Submission to the Child and Youth Wellbeing Strategy
December 5th 2018
December 5th 2018
This is only the introduction of each section and the conclusion. You can read the full submission here
1) Health Care System
The 'new normal’’ of children’s health includes - allergies, anaphylaxis, Chronic Fatigue Syndrome (
CFS), autoimmune disorders (diabetes, childhood rheumatoid arthritis, arthritis, multiple sclerosis etc.), thrombocytopenia purpura ( ITP), autism, speech delay, neurological disorders, encephalopathy, meningitis, ADHD, childhood cancers, and more. This epidemic of serious childhood illness must be terrifying for parents, medical professionals, educators, the NZ Treasury and all New Zealanders. How are we going to manage the financial and emotional costs in years to come?
This epidemic needs to be managed using a different paradigm because what we are doing is clearly not working. We need to reassess the causes – starting now!
In our view the best way to manage long-term health costs is to focus on the creation of good health as being the primary goal instead of an increasingly more expensive disease management system. This would have the added benefit of making the health budget sustainable. The first step should involve an open and objective analysis of the current health care model to assess cost-risk-benefit and analyse whether what we are doing in health care is actually the most beneficial for our children. Improving children’s health has the flow on of long term healthy adults – a win-win for the health care budget.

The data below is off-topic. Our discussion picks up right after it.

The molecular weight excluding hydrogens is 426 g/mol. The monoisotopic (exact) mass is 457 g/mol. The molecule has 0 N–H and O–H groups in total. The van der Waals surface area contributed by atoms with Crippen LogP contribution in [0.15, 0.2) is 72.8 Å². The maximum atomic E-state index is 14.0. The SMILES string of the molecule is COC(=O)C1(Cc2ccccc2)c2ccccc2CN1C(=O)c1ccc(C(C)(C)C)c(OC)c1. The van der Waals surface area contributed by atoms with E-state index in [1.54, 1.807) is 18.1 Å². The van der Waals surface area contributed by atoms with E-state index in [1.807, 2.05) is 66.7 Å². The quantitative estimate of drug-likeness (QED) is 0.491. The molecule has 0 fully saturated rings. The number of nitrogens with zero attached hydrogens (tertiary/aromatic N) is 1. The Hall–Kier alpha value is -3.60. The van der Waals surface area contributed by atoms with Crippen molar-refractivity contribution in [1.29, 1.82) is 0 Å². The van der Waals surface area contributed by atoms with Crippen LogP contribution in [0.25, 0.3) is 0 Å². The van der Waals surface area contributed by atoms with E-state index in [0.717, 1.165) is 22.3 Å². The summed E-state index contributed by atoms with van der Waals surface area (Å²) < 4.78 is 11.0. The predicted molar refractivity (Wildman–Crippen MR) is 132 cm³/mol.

2) Mental Health
We are very concerned about the increasing number of young New Zealanders currently taking anti-depressant medication, and the alarming number of young people committing suicide.
Pharmac figures show that in 2007/08, antidepressant prescriptions included 14,733 for 6 to 18 year olds, and 72 for children aged five and under.
Ninety Seven percent of the Western European population, and the entire population of
, drink non-fluoridated water. More and more studies are uncovering the detrimental effects of fluoridation on health, and proving that the benefits for teeth are minimal or non-existent, yet our Ministry of Health continues to vigorously promote it. Japan
4) Dental Health
Regular dental care should be accessible for all children, whether at their local school or through mobile dental clinics. Poor dental hygiene has a dramatic effect on other aspects of children’s health and wellbeing.
Our government has never funded a causality study that would disprove the association between vaccination and the ‘new normal’ of children’s health. Independent research needs to be carried out to examine whether all the vaccines being recommended today are safe, effective and necessary for the protection of the community. It is also important to have comprehensive evidence that it is safe to inject multiple vaccines simultaneously before continuing this practise.
It is a matter of urgency that Government strongly encourages the use of non-hazardous farming practices to reduce the chemical loading on our young people. There are positive benefits for the whole community in regenerative agriculture - building healthy fertile soils rather than the use of artificial fertilisers and pesticides where our food supply is grown.
Good food grows healthy children so NZ needs a healthy food policy whereby food supplies provide an acceptable level of nutrition – a high mineral and vitamin content. Food should not be just free of bacteria, but have high nutrition value, low to no pesticide residue, low sugar content, low/no preservatives, and no-transfats and toxic /damaged fats - in other words safe to eat in every sense of the word.